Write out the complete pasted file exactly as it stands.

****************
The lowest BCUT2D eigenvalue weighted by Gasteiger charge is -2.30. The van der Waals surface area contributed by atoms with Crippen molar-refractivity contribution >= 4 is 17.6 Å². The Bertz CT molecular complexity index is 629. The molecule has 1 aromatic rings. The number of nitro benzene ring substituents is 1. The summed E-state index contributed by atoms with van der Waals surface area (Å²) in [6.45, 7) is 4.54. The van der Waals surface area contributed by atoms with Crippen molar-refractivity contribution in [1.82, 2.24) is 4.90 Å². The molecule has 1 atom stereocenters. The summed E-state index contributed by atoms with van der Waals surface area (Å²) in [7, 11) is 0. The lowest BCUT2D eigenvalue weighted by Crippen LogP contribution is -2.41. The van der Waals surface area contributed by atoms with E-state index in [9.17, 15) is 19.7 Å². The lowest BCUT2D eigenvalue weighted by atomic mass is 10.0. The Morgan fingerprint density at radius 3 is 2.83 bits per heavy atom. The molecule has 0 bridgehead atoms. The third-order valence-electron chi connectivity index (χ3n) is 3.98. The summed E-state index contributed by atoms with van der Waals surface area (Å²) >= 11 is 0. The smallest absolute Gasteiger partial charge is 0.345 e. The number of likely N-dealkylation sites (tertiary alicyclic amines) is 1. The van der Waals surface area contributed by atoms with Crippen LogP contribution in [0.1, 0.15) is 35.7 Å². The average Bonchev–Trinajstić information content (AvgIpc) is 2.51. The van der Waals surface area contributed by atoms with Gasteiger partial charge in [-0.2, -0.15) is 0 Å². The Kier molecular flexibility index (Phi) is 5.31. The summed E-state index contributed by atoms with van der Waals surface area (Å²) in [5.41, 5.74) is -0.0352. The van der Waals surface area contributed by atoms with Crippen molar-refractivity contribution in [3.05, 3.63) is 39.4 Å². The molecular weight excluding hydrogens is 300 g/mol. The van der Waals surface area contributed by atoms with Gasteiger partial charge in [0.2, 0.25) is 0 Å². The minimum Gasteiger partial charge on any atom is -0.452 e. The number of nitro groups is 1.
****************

The lowest BCUT2D eigenvalue weighted by Gasteiger charge is -2.30. The van der Waals surface area contributed by atoms with Crippen molar-refractivity contribution >= 4 is 17.6 Å². The Bertz CT molecular complexity index is 629. The molecule has 1 aromatic rings. The number of nitro benzene ring substituents is 1. The summed E-state index contributed by atoms with van der Waals surface area (Å²) in [6.45, 7) is 4.54. The van der Waals surface area contributed by atoms with Crippen molar-refractivity contribution in [1.82, 2.24) is 4.90 Å². The molecule has 1 atom stereocenters. The summed E-state index contributed by atoms with van der Waals surface area (Å²) in [7, 11) is 0. The lowest BCUT2D eigenvalue weighted by Crippen LogP contribution is -2.41. The van der Waals surface area contributed by atoms with E-state index in [9.17, 15) is 19.7 Å². The lowest BCUT2D eigenvalue weighted by atomic mass is 10.0. The Morgan fingerprint density at radius 3 is 2.83 bits per heavy atom. The molecule has 0 bridgehead atoms. The third-order valence-electron chi connectivity index (χ3n) is 3.98. The summed E-state index contributed by atoms with van der Waals surface area (Å²) >= 11 is 0. The smallest absolute Gasteiger partial charge is 0.345 e. The number of likely N-dealkylation sites (tertiary alicyclic amines) is 1. The van der Waals surface area contributed by atoms with Crippen LogP contribution in [0.1, 0.15) is 35.7 Å². The average Bonchev–Trinajstić information content (AvgIpc) is 2.51. The van der Waals surface area contributed by atoms with Gasteiger partial charge in [-0.2, -0.15) is 0 Å². The Kier molecular flexibility index (Phi) is 5.31. The summed E-state index contributed by atoms with van der Waals surface area (Å²) in [5.41, 5.74) is -0.0352. The van der Waals surface area contributed by atoms with Crippen molar-refractivity contribution in [3.05, 3.63) is 39.4 Å². The molecular weight excluding hydrogens is 300 g/mol. The van der Waals surface area contributed by atoms with Gasteiger partial charge in [0.2, 0.25) is 0 Å². The minimum Gasteiger partial charge on any atom is -0.452 e. The number of nitro groups is 1.